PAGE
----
Sep 28, 2019

U.S.-China trade tensions could slow AVs

Illustration: Rebecca Zisser/Axios

A proposed U.S. crackdown on sharing technology with China could threaten the development of self-driving vehicles, the Wall Street Journal reports.

Why it matters: Many companies developing autonomous driving systems split their work between the U.S. and China, with offices, investors, engineers and customers in both countries. Unscrambling that egg could be difficult.

  • “Our company would be split in half,” David Liu, CEO of, told WSJ. The American self-driving software developer recently teamed up with Chinese truck maker FAW Group.
  • The U.S.’ proposed controls are “a cloud hanging over every technology company,” he said.

The big picture: China's aspiration to dominate the AV field is heavily dependent on R&D centers in Silicon Valley.

  • Even though some companies don't plan to deploy AVs in the U.S., there's a certain cachet that comes from validating their technology and securing investment in California — the epicenter of AV research.
  • 14 Chinese companies have licenses to test self-driving cars in California, WSJ reports.

What to watch: The Trump administration could use technology controls as a bargaining chip in its ongoing trade confrontation with Beijing, China expert Michael Dunne, CEO of ZoZo Go, tells the paper.

  • “We’re at a crossroads,” Dunne says. “Will it be reciprocal openness or reciprocal protection?”

Go deeper: Why China could be first with self-driving cars

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Updated 25 mins ago - Politics & Policy

George Floyd protests: What you need to know

Photo: David Dee Delgado/Getty Images

Clashes erupted between police and protesters in several major U.S. cities Saturday night as demonstrations over the death of George Floyd and other police-related killings of black men spread across the country.

The big picture: Floyd's death in Minneapolis police custody is the latest reminder of the disparities between black and white communities in the U.S. and comes as African Americans grapple with higher death rates from the coronavirus and higher unemployment from trying to stem its spread.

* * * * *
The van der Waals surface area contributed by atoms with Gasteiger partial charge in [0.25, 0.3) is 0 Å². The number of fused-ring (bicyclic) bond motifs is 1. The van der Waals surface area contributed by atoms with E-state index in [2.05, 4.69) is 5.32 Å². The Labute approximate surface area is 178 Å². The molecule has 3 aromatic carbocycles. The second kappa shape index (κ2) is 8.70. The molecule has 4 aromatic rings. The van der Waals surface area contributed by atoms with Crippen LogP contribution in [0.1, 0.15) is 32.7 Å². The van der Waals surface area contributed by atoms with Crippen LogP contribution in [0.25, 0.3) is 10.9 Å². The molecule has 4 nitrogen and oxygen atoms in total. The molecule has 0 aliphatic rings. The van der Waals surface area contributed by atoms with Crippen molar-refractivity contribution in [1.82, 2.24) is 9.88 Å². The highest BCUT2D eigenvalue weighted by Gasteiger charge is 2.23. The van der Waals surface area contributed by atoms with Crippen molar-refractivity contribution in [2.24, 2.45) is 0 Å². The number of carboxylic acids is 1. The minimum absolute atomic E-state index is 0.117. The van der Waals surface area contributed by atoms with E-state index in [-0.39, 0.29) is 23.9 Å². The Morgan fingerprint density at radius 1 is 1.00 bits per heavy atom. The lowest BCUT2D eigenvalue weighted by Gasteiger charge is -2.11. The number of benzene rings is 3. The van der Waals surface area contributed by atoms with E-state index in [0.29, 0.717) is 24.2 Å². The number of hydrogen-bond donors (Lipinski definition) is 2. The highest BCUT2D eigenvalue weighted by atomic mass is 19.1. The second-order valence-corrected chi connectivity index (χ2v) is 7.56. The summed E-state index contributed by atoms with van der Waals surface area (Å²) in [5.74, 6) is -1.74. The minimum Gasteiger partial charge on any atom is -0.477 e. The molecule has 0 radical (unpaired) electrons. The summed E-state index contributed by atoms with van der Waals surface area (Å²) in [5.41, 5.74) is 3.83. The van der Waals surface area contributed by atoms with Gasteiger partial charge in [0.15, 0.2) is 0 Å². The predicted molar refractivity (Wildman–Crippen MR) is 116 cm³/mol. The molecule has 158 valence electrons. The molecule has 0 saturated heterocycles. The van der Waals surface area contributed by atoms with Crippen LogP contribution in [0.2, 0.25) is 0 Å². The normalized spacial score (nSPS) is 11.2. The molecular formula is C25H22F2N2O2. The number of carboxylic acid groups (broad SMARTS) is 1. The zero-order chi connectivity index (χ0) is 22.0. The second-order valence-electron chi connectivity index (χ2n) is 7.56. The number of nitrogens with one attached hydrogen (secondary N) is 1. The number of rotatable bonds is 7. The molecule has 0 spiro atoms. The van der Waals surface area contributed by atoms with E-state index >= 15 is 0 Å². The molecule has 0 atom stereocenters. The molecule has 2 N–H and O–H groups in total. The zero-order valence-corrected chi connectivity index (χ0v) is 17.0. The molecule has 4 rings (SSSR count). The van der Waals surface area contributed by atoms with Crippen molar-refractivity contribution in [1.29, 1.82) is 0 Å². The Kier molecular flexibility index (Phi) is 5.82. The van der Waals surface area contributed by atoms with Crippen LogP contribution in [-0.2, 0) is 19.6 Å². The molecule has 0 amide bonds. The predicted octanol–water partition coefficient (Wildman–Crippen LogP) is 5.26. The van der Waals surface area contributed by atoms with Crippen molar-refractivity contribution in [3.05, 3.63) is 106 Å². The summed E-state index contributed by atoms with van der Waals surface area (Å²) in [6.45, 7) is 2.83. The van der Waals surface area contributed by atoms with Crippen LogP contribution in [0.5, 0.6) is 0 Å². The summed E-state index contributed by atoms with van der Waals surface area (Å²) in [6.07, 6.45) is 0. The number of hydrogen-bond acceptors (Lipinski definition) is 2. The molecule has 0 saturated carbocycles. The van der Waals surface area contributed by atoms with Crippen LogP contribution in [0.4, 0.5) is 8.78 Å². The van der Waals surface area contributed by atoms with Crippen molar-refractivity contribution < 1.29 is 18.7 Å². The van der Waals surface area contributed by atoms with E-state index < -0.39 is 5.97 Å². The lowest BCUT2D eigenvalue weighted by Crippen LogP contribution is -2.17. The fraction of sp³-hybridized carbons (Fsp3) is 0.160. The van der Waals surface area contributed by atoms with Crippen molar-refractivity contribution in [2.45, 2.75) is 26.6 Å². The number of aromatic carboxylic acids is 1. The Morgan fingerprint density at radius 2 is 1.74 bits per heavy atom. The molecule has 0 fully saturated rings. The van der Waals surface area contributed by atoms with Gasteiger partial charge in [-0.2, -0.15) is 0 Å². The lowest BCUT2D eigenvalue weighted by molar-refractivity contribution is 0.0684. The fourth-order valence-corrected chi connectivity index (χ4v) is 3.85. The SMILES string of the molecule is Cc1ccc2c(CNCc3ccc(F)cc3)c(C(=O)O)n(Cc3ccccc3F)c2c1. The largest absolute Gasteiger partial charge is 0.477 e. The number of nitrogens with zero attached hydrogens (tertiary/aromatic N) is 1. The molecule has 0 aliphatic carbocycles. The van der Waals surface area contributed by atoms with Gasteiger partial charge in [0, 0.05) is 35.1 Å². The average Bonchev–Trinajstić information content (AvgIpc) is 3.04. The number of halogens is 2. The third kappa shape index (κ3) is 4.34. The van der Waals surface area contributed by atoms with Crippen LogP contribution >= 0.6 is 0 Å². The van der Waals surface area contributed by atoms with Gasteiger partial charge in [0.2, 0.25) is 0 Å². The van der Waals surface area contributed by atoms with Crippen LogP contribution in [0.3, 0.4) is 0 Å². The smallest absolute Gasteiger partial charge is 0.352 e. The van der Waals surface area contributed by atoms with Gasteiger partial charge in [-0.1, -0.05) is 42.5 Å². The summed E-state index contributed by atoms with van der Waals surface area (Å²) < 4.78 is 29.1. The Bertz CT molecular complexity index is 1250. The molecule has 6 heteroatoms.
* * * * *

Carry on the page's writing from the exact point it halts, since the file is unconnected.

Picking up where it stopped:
Updated 46 mins ago - Politics & Policy

U.S. cities crack down on protesters

Demonstrators gather at Lafayette Park across from the White House to protest the death of George Floyd in Washington, D.C. Photo: Yasin Ozturk/Anadolu Agency via Getty Images

Major U.S. cities have implemented curfews and called on National Guard to mobilize as thousands of demonstrators gather across the nation to continue protesting the death of George Floyd.

The state of play: Hundreds have already been arrested as tensions continue to rise between protesters and local governments. Protesters are setting police cars on fire as freeways remain blocked and windows are shattered, per the Washington Post. Law enforcement officials are using tear gas and rubber bullets to try to disperse crowds and send protesters home.

Trump to invite Russia and other non-member G7 countries to summit

President Trump at Cape Canaveral, Florida, on Saturday. Photo: Saul Martinez/Getty Images

President Trump told reporters on Saturday evening he would postpone the G7 summit to September and expand the meeting to more nations that are not members of the Group of 7.

Details: Trump said he would invite Russia, South Korea, Australia and India to the summit, according to a pool report. "I don’t feel that as a G7 it properly represents what’s going on in the world. It’s a very outdated group of countries," he said.